Readers might question my choice of “O” ring and pulley drive. Have used this arrangement on several models and have never had a problem. The “O” rings easily last a couple of seasons, but usually replaced as part of the winter PM program.
The arrangement has advantages in that the motor orientation can be reversed to minimize space and alignment requirements are reduced. It is also quiet, easy to work on and a modicum of speed adjustment can be made with the pulley sizes.
The black tube in the foreground, looped out of the way, is the shaft oiler feed. Seems to have become is increasingly difficult to buy new shafts with this feature. Not sure just how well they work as always pack the shafts with oil and grease annually, but they do appeal to my Engineering sensibilities.
The ESC and will be added Rx later, they will easily fit easily into the remaining space.

Attached Photos - Click To View Large


mdlbt.com/34804
MV TEAKWOOD - Posted: 19th Oct 2017
As the stern needed the most reshaping, decided to tackle it first. Made up a wooden insert to reflect the correct deck stern contour and glued it in between the deck supports. This would give the stern be the correct shape and length.
Once that was positioned pulled the hull up tight to the supports. As the stern is approached the sharper profile of the Teakwood requires the hull sides to be pulled firmly inwards and the transom be vertical.
Decided this was not going to epoxy and stay in place satisfactorily once the strain was released, so cut a series of vertical slots in the rear hull to allow it relax and squeeze it together. One slot has to be quite deep, otherwise the lower hull will crack as it will not relax sufficiently. Used the Dremel cutting disc for this.
The slots need to be quite generous as the the hull has to be pulled in some distance. Once this was all epoxied in place, wrapped “cling film” around the rear of the hull and poured liquid fibreglass resin around the slots and under the insert to bond everything together. Worked this onto all the vertical and horizontal surfaces as it set. The stern is now good and rigid.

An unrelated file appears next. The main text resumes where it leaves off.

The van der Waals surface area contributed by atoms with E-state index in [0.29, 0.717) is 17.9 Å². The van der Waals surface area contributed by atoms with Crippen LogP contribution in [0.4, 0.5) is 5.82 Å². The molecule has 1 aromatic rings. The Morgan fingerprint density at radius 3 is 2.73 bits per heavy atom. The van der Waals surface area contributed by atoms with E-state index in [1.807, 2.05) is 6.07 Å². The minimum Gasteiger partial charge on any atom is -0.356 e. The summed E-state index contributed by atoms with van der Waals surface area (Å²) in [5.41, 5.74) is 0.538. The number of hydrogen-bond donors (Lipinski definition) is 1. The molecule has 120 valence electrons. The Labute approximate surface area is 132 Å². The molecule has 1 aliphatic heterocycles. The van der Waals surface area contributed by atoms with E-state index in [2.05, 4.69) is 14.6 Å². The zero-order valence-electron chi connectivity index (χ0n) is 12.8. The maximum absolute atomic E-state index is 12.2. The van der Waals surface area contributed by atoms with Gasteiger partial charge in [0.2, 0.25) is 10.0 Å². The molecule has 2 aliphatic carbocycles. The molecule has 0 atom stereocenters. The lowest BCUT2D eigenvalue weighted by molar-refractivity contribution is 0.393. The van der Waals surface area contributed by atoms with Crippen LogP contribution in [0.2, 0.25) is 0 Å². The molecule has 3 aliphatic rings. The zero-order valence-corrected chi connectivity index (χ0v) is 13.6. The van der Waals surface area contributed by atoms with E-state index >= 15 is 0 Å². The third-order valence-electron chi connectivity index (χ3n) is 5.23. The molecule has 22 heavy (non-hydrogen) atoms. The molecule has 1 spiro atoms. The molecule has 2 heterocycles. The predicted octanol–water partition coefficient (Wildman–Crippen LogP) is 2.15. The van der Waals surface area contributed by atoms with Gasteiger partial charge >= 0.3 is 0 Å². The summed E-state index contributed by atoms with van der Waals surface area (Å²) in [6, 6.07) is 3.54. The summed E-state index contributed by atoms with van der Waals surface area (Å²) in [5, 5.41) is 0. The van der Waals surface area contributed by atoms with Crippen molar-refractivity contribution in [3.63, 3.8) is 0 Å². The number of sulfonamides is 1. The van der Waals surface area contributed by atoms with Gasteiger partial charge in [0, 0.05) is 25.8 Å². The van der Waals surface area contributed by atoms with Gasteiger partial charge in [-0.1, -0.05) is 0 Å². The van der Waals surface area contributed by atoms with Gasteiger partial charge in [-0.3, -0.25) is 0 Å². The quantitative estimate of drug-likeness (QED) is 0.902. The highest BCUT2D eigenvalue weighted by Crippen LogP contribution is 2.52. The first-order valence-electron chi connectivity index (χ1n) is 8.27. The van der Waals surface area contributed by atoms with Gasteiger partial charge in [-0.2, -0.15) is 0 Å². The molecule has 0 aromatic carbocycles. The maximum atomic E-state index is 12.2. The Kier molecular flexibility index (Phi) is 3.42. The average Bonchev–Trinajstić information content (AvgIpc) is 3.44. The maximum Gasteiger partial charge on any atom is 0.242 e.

The attached pictures show the new stern profile and slots. The first pictures are “as is” to illustrate the process. Further work was also needed to true up the bulwarks and disguise the slots.
This mutilation may seem a brutal way of getting the hull shape correct, but had tried all kinds of pulling and squeezing of the hull, none of which held in place after the clamps were released.
Once the cosmetic aspects of the stern rework were complete, established the correct location for the rudder post and fitted it.
The major stern work is now finished.

Attached Photos - Click To View Large


mdlbt.com/34458
M.V. TEAKWOOD - Posted: 13th Oct 2017
What to do next? Decided that the hull needed reference points from which dimensions could be established and checked. The most logical place is the peak of the bow as from this most longitudinal and vertical measurements can be established.
The dodger on top of the bow interferes with such measurements, decided that as it was to be removed eventually to remove it now. Cut the dodger off with a hacksaw and then filed/sanded the forecastle bulwarks to their correct height.
As the stern required several modifications decided it would be easier to implement them if that bulwark was the correct height too. Rather than laike around making relatively small areas the correct height, decided that it would be easier to get all the bulkwalks correct at the same time.
Used a Dremel tool with a cutting disc. rather than a hacksaw. This is much easier, but recommend wear a mask to avoid ingesting the copious amounts of dust created. Once the major amount was removed, used a Sureform scraper and a sanding block to bring them to the correct height.
As the bulwark heights were getting close to the correct size, checked measurements from the drawing and used a spirit level to make sure that not only are the heights correct they are symmetrical across the hull. This is quite time consuming, but it is important they are correct as otherwise the hull will look twisted.
Once the Teakwood hull shape started to develop from the Velarde, it rather looked like a butterfly emerging from a chrysalis!
Modifying a hull presents a range of problems that do not follow a logical sequence, unlike making a model from scratch. In parallel with this model am slowly doing one of the S.S. Great Britain. Whilst that is more challenging, the work flows logically from one step to the next.

Attached Photos - Click To View Large